The concept of stock-to-flow is well explained in Saifedean Ammous' book The Bitcoin Standard. The ratio is used to map what can be considered hard and easy money. Hard money is when the difficulty in producing new monetary units is high. On the contrary, easy money is easily produced. In other words, the stock-to-flow describes a mechanism where the total supply, or total stock, of any money is diluted by the continues flow of newly produced monetary units. Central bank money is one example where it is theoretically and sometimes practically easy to increase flow, hence it can be seen as easy money. Ammous terms the constant lure among authorities to assign themselves more money the easy money trap; what money can be mass produced will eventually be mass produced  -  a sort of Keynesian twist on Murphy's Law. The key word here is 'eventually'. Obviously some central banks keep a high stock-to-flow ratio for their managed national currencies, but we have all seen what happens when they are willing, ordered or pressured to disrupt that ratio.

Calico - A long abandoned Californian silver mining community. Its population scattered as the price of silver crashed in the mid-1890's. 

Gold is an example of hard money, as the mining companies have an extremely hard time achieving an annual flow as low as 2-3% of total stock. This stock is virtually indestructible due to the physical properties of gold, hence it is slowly building over time and any added flow tonnage is less and less in proportion to total stock. The stock-to-flow ratio of gold is more or less independent from the needs and wants of greedy authorities. It should come as no surprise then that gold became a global store of value mainly because of this high stock-to-flow ratio. Wealth is stored on this protocol because it has never been easy to inflate the total gold stock. A quick comparison to silver makes the picture even more comprehensive. Silver is more bountiful under Earth's crust, and parts of its stock is destroyed in industrial use. Firstly, this puts a downward pressure on the total silver stock. Secondly, the relatively ease in which silver is found in mines puts an upward pressure on possible flow. A hypothetical price increase of silver results in a high future flow as miners immediately start digging for more, while the stock to begin with has been kept small due to usage. The stock-to-flow ratio diminishes and wealth stored on the silver protocol of value is promptly destroyed.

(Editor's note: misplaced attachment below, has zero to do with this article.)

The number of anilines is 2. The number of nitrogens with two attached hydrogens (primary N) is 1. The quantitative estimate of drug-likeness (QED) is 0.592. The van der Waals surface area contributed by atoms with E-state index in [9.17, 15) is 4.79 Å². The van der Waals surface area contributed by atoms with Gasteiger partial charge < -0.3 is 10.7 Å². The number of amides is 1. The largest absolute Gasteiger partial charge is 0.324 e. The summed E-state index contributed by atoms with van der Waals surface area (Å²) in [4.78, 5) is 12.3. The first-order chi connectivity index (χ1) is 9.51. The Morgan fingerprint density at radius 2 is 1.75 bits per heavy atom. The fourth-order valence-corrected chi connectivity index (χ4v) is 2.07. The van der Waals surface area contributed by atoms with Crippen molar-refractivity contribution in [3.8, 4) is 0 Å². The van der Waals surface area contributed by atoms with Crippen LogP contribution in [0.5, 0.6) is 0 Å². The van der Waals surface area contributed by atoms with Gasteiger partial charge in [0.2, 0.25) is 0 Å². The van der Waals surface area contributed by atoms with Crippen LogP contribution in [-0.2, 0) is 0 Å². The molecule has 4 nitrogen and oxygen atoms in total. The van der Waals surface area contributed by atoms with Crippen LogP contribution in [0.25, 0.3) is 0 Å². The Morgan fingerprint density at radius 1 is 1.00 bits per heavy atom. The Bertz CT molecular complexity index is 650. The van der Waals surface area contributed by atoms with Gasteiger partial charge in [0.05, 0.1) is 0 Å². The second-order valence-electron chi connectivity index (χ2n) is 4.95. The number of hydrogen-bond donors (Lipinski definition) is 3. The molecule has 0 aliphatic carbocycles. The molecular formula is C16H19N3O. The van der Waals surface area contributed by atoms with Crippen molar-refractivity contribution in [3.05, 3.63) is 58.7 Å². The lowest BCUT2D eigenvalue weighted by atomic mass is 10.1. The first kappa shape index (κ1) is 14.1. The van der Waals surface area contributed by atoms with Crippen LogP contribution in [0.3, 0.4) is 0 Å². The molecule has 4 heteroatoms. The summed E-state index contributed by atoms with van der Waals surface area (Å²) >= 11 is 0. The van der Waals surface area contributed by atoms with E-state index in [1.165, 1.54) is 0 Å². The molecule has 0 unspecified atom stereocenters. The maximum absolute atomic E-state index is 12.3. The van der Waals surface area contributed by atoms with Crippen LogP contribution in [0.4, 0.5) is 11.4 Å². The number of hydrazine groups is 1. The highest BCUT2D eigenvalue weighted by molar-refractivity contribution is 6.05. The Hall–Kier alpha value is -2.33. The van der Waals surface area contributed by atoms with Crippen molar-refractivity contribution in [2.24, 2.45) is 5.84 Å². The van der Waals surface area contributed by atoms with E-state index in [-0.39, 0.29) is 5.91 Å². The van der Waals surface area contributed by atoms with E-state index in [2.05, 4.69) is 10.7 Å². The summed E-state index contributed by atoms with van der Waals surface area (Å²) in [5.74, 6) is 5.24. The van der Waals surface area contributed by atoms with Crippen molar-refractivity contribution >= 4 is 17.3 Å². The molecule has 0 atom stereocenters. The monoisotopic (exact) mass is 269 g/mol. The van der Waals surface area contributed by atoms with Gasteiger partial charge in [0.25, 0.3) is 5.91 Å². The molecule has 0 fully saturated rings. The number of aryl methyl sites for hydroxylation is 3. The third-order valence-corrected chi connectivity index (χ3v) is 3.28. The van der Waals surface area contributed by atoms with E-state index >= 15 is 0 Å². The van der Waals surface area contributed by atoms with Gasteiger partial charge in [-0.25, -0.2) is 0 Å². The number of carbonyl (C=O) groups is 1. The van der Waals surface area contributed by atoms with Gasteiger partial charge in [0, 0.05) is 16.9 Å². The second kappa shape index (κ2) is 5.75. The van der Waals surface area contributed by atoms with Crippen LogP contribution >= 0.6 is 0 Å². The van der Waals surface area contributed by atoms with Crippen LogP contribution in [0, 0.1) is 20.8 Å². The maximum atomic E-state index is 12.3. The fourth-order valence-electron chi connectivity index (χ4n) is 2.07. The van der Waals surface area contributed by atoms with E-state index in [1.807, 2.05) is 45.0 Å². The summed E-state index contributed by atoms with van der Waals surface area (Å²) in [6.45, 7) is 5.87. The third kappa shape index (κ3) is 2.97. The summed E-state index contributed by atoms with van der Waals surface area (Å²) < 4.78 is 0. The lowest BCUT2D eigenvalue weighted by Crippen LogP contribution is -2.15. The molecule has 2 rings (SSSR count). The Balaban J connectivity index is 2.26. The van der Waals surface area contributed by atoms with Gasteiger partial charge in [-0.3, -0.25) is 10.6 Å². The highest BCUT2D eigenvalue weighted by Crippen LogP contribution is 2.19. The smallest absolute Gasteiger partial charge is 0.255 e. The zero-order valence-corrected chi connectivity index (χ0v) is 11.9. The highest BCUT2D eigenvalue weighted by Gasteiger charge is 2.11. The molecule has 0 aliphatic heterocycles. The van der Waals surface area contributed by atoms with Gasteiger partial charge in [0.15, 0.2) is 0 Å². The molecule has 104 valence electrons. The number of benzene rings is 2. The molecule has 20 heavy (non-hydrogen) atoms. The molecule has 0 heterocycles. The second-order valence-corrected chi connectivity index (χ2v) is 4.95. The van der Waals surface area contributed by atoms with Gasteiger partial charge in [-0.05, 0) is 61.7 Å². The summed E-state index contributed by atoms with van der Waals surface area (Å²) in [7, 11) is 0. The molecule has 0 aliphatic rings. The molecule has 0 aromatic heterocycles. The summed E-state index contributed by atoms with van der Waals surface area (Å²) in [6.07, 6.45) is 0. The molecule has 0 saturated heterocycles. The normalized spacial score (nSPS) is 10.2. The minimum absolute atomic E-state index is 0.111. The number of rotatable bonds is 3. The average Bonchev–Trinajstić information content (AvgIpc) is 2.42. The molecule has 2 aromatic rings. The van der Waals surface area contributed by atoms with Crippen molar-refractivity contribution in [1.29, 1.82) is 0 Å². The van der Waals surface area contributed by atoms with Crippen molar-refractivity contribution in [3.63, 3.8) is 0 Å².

Nick Szabo lists multiple historical occurrences when the ease of producing money destroyed multi-generational wealth.

Clams were found only at the ocean, but wampum traded far inland. Sea-shell money of a variety of types could be found in tribes across the American continent. The Iriquois managed to collect the largest wampum treasure of any tribe, without venturing anywhere near the clam's habitat. Only a handful of tribes, such as the Narragansetts, specialized in manufacturing wampum, while hundreds of other tribes, many of them hunter-gatherers, used it. Wampum pendants came in a variety of lengths, with the number of beads proportional to the length. Pendants could be cut or joined to form a pendant of length equal to the price paid.